I've had a fascination for a while with Elizabeth I. Over the years I've collected many books about her life, the best being "The Life of Elizabeth I," by Alison Weir. Now, after recently watching "The Other Boleyn Girl," and "Elizabeth: The Golden Age," my interest in history has been rekindled.
How to separate the myth from the history? The first thing I want to do after watching these films about Elizabeth is to run to the history books. That's a good instinct, I suppose. At the same time, I am mesmerized and romantically seduced by the mythical, goddess-like figure of the great Queen, as portrayed in drama by pretty ladies.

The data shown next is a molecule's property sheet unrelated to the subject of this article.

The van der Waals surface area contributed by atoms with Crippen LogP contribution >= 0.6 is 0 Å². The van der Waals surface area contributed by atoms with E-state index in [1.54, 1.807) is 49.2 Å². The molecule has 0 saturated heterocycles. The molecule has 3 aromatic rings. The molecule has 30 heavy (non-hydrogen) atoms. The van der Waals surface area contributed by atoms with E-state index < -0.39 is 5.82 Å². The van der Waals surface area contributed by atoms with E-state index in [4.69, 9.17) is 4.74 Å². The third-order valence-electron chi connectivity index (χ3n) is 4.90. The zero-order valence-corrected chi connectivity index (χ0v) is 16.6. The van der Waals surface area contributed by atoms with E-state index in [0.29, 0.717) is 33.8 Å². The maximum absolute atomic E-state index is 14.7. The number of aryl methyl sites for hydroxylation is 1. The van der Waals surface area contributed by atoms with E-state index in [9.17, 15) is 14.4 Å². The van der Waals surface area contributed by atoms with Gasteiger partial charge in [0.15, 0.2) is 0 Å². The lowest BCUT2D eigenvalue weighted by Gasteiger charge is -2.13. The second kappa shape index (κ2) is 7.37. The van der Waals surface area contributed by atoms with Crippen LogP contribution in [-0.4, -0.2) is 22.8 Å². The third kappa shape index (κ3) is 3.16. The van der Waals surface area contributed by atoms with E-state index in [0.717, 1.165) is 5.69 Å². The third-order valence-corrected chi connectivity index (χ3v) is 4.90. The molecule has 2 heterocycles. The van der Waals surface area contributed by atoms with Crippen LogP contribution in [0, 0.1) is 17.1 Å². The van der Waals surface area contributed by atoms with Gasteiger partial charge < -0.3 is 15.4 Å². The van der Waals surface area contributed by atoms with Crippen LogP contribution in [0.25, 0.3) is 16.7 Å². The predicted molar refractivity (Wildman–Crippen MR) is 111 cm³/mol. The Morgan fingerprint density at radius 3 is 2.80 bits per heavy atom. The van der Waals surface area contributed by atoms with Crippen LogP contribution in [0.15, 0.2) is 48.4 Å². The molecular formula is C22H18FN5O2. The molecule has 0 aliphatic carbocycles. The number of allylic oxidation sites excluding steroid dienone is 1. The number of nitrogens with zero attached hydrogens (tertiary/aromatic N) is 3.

Certainly the story of Elizabeth I is a mixture of both myth and history, but even after 400 years we do have much accurate, historical information about her life. Click here for a podcast from the BBC about how her image has waxed and waned in popularity over the centuries. Apparently, Elizabeth's image was not quite so popular during Victorian times. In contrast, Elizabeth I nowadays seems a cultural icon. (BTW, I joined the Elizabeth I fan club if you're interested)
In any case, popular or not, throughout the ages she has remained a formidable English monarch, a woman with "the heart and stomach of a king."